“One of the most glorious hikes in Kipahulu (Hana side of Maui) is the up through the valley on Pipiwai Trail, to spectacular Waimoku Falls. The bamboo forest is absolutely photogenic and you feel like all of your creative energy juices are flowing because everywhere you look there is more beauty to capture. There is sort of a Disney-esque feeling about the twisted forest that at times I longed for my canvas and paints. Camping was just the perfect venue which enabled us to sleep with nature and absorb the spectacular beauty, including the star-filled sky.”

A TripAdvisor Member
# of RV SitesNo designated sites
Amenities
Pets allowed, strong cell reception, restrooms,
and running water
Daily Price$25
LocationLocated within Haleakala National Park
ReservationsNo – first-come, first-serve

4. Polipoli State Recreation Area

Polipoli State Recreation Area has some of the most breathtaking views. Because the recreation area sits 6,200 feet high, the view rolls over all of Maui and even reaches out to the neighboring islands of Lanai, Kahoolawe, and Molokai.

Because the campgrounds are so far above sea level, it does get quite cold, especially at night. The temperatures can reach freezing at night, so when camping here, be prepared to bundle up! The height does make this a popular location to launch paragliders though.

This recreation area is unique compared to the rest of Maui because it is one of the only parks and campgrounds that has access to the conifer forest. This area is composed of 10 acres of the Kula Forest Reserve. In and out of these forests lie exciting trails that one can hike, run or bike along.

There are four hiking trails in Polipoli State Recreation Area. Each one of these trails has unique views and signs.

  • The Haleakala Ridge Trail: Features scrub, grassland, and forest habitat with cinder substrates.
  • The Plum Trail: Planted with plum and other trees.
  • The Polipoli Trail: Features various conifers.
  • The Redwood Trail: Has redwoods and an old ranger’s cabin.

Another activity that many campers enjoy is hunting for boars, birds and goats. Because of this, campers are encouraged to wear bright colors.

# of RV SitesNo designated sites
Amenities
Pit toilets, hunting, nature trails
Daily Price$12 (residents) $18 (non-residents)
LocationIn the mountains of Maui’s south coast
ReservationsNo – first-come, first-serve

5. Paliku Campsite

If you’re looking to get off the beaten trail, this campsite is exactly what you’re looking for. It sits in Haleakala National Park secluded high up on the mountains overlooking the entire island. The views at this campsite are absolutely unbeatable.

Because this campsite is so high up, it requires quite a long and strenuous walk-in to reach the camp. The camp is located 9.3 miles along the Sands Trail. Because this site is so high, it is important to prepare for cold temperatures, high winds, and some elevation changes.

# of RV SitesNo designated sites
Amenities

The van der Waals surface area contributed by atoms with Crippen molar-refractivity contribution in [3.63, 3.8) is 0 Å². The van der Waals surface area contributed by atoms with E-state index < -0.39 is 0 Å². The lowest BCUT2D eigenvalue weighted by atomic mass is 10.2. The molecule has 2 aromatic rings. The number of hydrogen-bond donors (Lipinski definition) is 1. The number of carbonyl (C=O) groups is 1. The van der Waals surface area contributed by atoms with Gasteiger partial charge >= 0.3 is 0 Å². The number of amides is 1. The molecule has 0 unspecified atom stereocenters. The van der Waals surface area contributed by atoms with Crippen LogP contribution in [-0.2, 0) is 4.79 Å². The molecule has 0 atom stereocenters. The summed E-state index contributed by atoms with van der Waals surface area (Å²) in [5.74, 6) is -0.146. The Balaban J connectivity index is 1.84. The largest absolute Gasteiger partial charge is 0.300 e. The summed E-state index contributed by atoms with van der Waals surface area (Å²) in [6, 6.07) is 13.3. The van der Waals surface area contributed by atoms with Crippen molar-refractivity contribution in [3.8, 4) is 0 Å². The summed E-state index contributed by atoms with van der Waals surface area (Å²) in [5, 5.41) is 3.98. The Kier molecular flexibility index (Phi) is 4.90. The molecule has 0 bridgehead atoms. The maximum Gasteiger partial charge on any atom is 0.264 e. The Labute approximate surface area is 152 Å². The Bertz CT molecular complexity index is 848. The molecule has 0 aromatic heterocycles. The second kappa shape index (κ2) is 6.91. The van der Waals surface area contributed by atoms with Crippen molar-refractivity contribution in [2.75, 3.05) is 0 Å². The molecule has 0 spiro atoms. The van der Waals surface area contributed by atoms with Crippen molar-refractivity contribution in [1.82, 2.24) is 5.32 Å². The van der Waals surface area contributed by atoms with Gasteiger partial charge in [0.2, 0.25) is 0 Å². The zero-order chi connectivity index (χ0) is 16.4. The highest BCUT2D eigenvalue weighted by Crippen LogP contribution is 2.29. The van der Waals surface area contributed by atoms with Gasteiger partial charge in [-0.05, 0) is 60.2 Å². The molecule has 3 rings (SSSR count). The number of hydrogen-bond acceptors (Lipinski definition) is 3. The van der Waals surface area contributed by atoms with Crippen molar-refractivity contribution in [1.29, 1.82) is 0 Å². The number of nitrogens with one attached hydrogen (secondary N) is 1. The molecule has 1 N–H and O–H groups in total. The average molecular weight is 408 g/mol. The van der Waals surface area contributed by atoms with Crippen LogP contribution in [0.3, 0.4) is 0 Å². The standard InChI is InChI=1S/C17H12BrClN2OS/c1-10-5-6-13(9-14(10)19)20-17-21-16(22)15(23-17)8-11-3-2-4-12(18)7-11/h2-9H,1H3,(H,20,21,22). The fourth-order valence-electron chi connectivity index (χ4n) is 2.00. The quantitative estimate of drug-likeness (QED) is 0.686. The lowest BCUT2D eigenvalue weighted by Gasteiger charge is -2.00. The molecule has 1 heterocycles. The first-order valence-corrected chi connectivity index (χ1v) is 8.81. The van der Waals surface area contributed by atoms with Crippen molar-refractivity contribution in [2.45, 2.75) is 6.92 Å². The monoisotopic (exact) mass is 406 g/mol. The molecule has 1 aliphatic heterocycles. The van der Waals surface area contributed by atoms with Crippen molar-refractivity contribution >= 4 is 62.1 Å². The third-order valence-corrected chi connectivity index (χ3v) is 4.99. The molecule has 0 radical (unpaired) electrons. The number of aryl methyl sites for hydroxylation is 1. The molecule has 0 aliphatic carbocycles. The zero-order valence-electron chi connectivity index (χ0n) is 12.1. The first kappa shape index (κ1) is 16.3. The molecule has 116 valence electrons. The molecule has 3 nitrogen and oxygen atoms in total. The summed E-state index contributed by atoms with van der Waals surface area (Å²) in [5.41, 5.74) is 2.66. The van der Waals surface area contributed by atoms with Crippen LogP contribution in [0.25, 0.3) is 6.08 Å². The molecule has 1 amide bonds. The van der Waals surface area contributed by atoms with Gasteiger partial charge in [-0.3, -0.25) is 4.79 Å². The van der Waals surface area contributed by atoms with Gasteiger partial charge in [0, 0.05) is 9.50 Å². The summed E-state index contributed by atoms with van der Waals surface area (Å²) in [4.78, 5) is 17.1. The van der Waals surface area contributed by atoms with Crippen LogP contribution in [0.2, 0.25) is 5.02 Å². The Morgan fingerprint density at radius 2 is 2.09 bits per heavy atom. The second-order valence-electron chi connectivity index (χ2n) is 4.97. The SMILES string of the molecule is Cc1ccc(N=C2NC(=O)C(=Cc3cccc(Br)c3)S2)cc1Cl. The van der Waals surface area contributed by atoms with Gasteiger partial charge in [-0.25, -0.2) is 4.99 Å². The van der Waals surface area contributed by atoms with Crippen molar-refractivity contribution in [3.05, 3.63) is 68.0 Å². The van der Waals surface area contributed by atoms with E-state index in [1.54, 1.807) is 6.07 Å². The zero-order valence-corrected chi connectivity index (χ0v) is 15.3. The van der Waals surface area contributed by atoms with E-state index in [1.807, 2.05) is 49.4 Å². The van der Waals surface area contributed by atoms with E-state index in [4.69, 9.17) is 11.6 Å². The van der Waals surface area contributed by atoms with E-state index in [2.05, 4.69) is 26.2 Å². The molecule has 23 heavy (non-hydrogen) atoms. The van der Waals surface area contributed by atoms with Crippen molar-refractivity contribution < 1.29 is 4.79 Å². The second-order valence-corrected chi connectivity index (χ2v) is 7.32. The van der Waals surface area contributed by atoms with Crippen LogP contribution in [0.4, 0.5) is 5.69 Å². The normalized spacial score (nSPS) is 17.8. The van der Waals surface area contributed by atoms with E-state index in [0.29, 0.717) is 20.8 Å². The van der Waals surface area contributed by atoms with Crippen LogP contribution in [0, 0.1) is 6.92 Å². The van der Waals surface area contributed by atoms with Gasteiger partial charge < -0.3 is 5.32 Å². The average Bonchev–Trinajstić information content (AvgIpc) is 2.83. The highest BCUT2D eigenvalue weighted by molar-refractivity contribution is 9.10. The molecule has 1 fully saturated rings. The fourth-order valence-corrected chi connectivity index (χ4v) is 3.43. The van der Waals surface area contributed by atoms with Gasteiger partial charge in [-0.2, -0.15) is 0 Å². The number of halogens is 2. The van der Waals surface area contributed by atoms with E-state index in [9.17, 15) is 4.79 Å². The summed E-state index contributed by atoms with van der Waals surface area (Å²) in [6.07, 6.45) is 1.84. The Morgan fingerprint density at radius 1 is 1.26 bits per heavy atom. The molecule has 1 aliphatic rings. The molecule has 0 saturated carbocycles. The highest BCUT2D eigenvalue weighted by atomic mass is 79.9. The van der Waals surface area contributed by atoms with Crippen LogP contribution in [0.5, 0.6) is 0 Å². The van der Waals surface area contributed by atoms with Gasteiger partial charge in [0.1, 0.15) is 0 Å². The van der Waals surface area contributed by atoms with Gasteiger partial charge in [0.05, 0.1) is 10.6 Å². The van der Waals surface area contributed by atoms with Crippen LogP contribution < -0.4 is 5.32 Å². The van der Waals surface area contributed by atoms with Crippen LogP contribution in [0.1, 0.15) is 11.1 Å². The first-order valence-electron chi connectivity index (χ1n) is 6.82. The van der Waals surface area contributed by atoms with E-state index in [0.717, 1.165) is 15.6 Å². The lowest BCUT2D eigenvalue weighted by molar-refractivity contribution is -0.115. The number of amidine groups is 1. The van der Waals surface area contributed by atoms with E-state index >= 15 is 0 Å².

Nature trails, pit toilets
Daily PriceFree permit required (limited to 3 days)
LocationIn the mountains of Maui’s south coast
ReservationsNo – first-come, first-serve

6. Camp Olowalu

Camp Olowalu is a hotspot for those who want to spend most of their time on the beaches and in the ocean. The campground offers incredible beach access, and a lot of the sites are right next to the water!

The campsites are surrounded by fruit trees and native species of other plants and animals. The views are incredible, and you can see the West Maui Mountains, enjoy beautiful sunsets, explore the rich Hawaiian history and of course, relax on the beautiful beach. Because of this beautiful and unique ecosystem, Camp Olowalu takes ocean safety very seriously.

This site makes you feel right at home. The camp offers you a fresh cup of Hawaiian coffee every morning and makes sure that you’re always doing well. If you ever need anything, they have an Olowalu General Store within walking distance of the camp.

Olowalu has a coral reef that sits along the bottom of the ocean. The Olowalu Reef is an important mother reef that provides cleaning, feeding and socializing for green sea turtles and manta rays. The health and safety of this reef is one of the campsite’s top priorities.

# of RV Sites35
Amenities
Showers, pets allowed, strong cell signal,
dishwashing areas, free coffee, potable water
Daily Price$20 (discounts with military, fire and police
personnel
LocationMaui’s southwest coast
ReservationsNo – first-come, first-serve

7. Pāpalaua State Wayside Park

Pāpalaua State Wayside Park is actually owned and operated by the County of Maui. It sits along 6.7 acres of oceanfront, which is great for those who are drawn to the ocean. You can simply wake up, throw your suit on, and jump into the water!

There are many things to do here, especially because the park is situated along a strip of beach and ocean. During high surf, there are thousands of peaks that form, which attracts bodyboarders and longboard surfers.

On the other hand, when the waters are calm, it’s the perfect place to go snorkeling and see the reef and animals hidden under the waves.